When examining CUNY’s wonderfully rich history of notable alumni and professors, which herald from a diverse pool of racial and economic backgrounds, it is also worth noting that the school used to be free. The financial crisis of the mid-seventies was the beginning of a drowsy tale of heightening tuition costs in step with worsening infrastructure. Students now have to pay for an education and attend class in deteriorating buildings or using online infrastructure, such as Blackboard, that hasn’t seen much improvement in several years. While going to school remotely has shifted the spotlight away from the dysfunctional bathrooms, chipping paint, poor ventilation, and the dilapidated desks and chairs that Brooklyn College has to offer, current students are still regularly reminded of how much better things could be. Inconsistent grading, entirely uncoordinated workloads from department professors, no word about providing hotspots or reliable internet, and poor distribution of online reading material are common features in the lives of many students.
Some level of stress is to be expected while working on a degree, especially if you are employed or playing a crucial role in your family. But it sucks having to go into debt, which could set people back decades financially, in order for the privilege of being stressed out and frustrated with the providers of your education. The experiences of students around the country can speak to similar grievances at much greater costs. Student loan forgiveness is a huge driving force for young people to get involved politically, and politicians love flirting with the idea in order to court their support. Joe Biden is among those who has teased the idea of forgiving student loans, albeit only partially.
Like all politicians, Joe has positioned himself as the guy to deliver us from our societal ills. Whatever physical charm he tries to exude shares the same aura of inauthenticity and ineffectuality as the language he uses to appeal to the masses. Joe has reimagined himself to the American public many times over the years. In his latest spell of convincing us what he stands for, Joe has gone so far as to promise to reunite separated migrant families, create an equitable healthcare system, and forgive student loans.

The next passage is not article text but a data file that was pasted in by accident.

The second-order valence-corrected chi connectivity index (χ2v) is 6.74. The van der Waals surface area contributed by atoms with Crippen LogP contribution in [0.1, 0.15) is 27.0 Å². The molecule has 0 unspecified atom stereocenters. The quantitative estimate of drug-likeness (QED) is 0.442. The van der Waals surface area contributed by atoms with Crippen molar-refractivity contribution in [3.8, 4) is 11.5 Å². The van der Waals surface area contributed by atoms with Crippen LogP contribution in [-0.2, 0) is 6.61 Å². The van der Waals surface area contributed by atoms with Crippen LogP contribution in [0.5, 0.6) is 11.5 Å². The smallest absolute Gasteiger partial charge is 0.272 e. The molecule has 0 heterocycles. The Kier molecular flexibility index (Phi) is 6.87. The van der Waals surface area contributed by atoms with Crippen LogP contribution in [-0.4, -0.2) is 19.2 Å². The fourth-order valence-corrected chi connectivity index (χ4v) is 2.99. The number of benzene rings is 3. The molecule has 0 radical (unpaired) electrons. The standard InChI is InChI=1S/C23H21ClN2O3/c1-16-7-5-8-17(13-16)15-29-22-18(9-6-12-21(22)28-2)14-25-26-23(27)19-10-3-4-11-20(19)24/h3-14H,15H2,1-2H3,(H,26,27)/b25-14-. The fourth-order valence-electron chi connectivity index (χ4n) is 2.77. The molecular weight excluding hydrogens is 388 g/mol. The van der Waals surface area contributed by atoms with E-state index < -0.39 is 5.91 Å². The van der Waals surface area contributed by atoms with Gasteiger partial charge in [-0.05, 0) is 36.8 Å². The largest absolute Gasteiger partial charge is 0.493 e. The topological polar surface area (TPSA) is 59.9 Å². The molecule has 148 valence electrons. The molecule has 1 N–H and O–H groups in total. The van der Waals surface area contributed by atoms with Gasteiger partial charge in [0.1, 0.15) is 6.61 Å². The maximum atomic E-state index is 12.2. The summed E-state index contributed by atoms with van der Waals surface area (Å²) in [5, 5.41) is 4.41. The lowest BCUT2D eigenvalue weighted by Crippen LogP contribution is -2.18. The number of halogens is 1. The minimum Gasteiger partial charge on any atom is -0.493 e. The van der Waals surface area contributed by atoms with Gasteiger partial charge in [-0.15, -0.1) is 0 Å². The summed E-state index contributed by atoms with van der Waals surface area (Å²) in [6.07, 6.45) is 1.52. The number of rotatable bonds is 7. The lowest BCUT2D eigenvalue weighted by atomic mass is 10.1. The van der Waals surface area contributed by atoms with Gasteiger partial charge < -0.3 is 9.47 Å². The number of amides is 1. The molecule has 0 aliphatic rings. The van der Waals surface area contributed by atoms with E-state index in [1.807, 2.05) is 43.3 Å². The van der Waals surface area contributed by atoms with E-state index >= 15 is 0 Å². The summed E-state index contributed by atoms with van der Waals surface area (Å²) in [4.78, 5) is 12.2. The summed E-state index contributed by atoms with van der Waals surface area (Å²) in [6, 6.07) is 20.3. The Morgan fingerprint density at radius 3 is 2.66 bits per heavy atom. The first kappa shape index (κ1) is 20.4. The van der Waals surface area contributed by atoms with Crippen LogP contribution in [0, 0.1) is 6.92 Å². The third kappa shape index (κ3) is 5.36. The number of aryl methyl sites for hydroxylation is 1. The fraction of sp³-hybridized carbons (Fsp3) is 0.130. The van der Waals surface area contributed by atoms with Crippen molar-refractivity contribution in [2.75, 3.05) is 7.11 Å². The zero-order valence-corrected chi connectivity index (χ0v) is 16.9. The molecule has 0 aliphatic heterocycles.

The national figures for the total student loan debt tower over $1.6 trillion. While payments have been halted, I don’t think it’s unreasonable to do a little more. The $2.2 trillion CARES Act and the successive $900 billion relief bill signed by Trump are going to be further expanded upon by the latest $1.9 trillion stimulus bill which has been sitting in Congress for a few months too long. I’m not a big math guy, but that is an absurd amount of money. On the ground, Americans aren’t having to burn cash to stay warm and haven’t begun trading pieces of gold and silver for goods and services. The economy is a strange beast, but has proven itself perfectly capable of adjusting itself to an outpouring of public spending. I don’t want to flex my lack of traditional economics knowledge alongside my poor math skills, but who is to say that another $1.6 trillion is going to break the bank?
The real problem isn’t the numbers for me though, it is the language. Joe Biden finally won the coveted White House after two unsuccessful attempts and he did so by saying just the right amount of nothing. He kept his mouth shut when things got dicey, and he took a page from Trump’s playbook and promised things that he didn’t have a real intention of enacting once in office. Progressives can remain hopeful that some strides will be made towards ameliorating the mounting loan crisis, but for now, we will have to wait.
While the amount of student loan debt may not be the same for a CUNY student as someone attending a private school out of state, help is needed on just about every front. I suspect that Joe Biden will get away with a lot of broken promises and undelivered demands throughout his tenure. I hope that the American people will either not let him get away with it or never forgive the party he swears allegiance to if he does. Change can be hard to imagine in such a rigid two-party system. It seems like progressive change only happens when both houses of Congress share the same majority as the president at the helm. But even though that is the case right now, we still aren’t seeing the sort of sweeping progressive change that was alluded to during his campaign. The silence from Joe on issues that are burning the feet of the people is growing louder.